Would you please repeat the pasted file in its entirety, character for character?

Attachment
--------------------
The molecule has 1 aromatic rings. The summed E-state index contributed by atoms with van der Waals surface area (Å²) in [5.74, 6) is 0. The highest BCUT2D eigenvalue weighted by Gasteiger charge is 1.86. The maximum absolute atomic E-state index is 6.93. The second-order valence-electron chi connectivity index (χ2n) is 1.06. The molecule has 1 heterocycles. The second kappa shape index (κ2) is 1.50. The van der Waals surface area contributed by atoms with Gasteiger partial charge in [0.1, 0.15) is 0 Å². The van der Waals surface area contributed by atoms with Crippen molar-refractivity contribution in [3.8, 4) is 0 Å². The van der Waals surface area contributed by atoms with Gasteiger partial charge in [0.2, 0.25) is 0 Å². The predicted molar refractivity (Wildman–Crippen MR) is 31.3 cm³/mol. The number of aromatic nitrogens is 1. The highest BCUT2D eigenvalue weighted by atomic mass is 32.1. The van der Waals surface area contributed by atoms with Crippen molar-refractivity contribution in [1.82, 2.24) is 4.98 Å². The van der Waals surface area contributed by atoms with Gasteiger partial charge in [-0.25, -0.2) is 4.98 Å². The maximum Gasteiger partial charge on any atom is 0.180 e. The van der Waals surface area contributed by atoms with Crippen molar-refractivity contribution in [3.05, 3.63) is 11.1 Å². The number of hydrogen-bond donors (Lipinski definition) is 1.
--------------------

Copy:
The molecule has 1 aromatic rings. The summed E-state index contributed by atoms with van der Waals surface area (Å²) in [5.74, 6) is 0. The highest BCUT2D eigenvalue weighted by Gasteiger charge is 1.86. The maximum absolute atomic E-state index is 6.93. The second-order valence-electron chi connectivity index (χ2n) is 1.06. The molecule has 1 heterocycles. The second kappa shape index (κ2) is 1.50. The van der Waals surface area contributed by atoms with Gasteiger partial charge in [0.1, 0.15) is 0 Å². The van der Waals surface area contributed by atoms with Crippen molar-refractivity contribution in [3.8, 4) is 0 Å². The van der Waals surface area contributed by atoms with Gasteiger partial charge in [0.2, 0.25) is 0 Å². The predicted molar refractivity (Wildman–Crippen MR) is 31.3 cm³/mol. The number of aromatic nitrogens is 1. The highest BCUT2D eigenvalue weighted by atomic mass is 32.1. The van der Waals surface area contributed by atoms with Crippen molar-refractivity contribution in [1.82, 2.24) is 4.98 Å². The van der Waals surface area contributed by atoms with Gasteiger partial charge in [-0.25, -0.2) is 4.98 Å². The maximum Gasteiger partial charge on any atom is 0.180 e. The van der Waals surface area contributed by atoms with Crippen molar-refractivity contribution in [3.05, 3.63) is 11.1 Å². The number of hydrogen-bond donors (Lipinski definition) is 1.